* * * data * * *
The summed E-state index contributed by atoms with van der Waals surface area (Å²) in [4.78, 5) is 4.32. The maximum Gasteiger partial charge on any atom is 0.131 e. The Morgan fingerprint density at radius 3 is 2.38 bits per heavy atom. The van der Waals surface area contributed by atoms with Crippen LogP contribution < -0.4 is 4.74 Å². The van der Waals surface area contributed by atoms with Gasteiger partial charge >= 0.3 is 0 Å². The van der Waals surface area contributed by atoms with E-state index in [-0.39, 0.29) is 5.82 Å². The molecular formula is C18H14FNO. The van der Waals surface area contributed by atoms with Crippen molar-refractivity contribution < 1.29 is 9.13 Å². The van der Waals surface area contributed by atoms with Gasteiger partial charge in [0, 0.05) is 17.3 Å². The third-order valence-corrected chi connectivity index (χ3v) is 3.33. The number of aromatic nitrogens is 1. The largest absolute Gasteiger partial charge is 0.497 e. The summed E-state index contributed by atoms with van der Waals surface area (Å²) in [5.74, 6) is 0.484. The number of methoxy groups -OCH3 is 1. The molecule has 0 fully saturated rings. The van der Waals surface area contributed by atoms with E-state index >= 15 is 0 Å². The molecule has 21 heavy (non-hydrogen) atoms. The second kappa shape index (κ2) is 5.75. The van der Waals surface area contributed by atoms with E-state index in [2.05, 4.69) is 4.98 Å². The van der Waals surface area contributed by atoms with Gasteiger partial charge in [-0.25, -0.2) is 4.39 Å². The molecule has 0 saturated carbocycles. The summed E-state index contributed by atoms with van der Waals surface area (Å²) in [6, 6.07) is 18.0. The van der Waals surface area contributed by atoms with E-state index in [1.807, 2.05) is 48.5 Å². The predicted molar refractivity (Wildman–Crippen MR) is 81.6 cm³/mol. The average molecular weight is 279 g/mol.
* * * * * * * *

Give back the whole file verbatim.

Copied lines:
The summed E-state index contributed by atoms with van der Waals surface area (Å²) in [4.78, 5) is 4.32. The maximum Gasteiger partial charge on any atom is 0.131 e. The Morgan fingerprint density at radius 3 is 2.38 bits per heavy atom. The van der Waals surface area contributed by atoms with Crippen LogP contribution < -0.4 is 4.74 Å². The van der Waals surface area contributed by atoms with Gasteiger partial charge >= 0.3 is 0 Å². The van der Waals surface area contributed by atoms with E-state index in [-0.39, 0.29) is 5.82 Å². The molecular formula is C18H14FNO. The van der Waals surface area contributed by atoms with Crippen molar-refractivity contribution < 1.29 is 9.13 Å². The van der Waals surface area contributed by atoms with Gasteiger partial charge in [0, 0.05) is 17.3 Å². The third-order valence-corrected chi connectivity index (χ3v) is 3.33. The number of aromatic nitrogens is 1. The largest absolute Gasteiger partial charge is 0.497 e. The summed E-state index contributed by atoms with van der Waals surface area (Å²) in [5.74, 6) is 0.484. The number of methoxy groups -OCH3 is 1. The molecule has 0 fully saturated rings. The van der Waals surface area contributed by atoms with E-state index >= 15 is 0 Å². The molecule has 21 heavy (non-hydrogen) atoms. The second kappa shape index (κ2) is 5.75. The van der Waals surface area contributed by atoms with E-state index in [2.05, 4.69) is 4.98 Å². The van der Waals surface area contributed by atoms with Gasteiger partial charge in [-0.25, -0.2) is 4.39 Å². The molecule has 0 saturated carbocycles. The summed E-state index contributed by atoms with van der Waals surface area (Å²) in [6, 6.07) is 18.0. The van der Waals surface area contributed by atoms with E-state index in [1.807, 2.05) is 48.5 Å². The predicted molar refractivity (Wildman–Crippen MR) is 81.6 cm³/mol. The average molecular weight is 279 g/mol.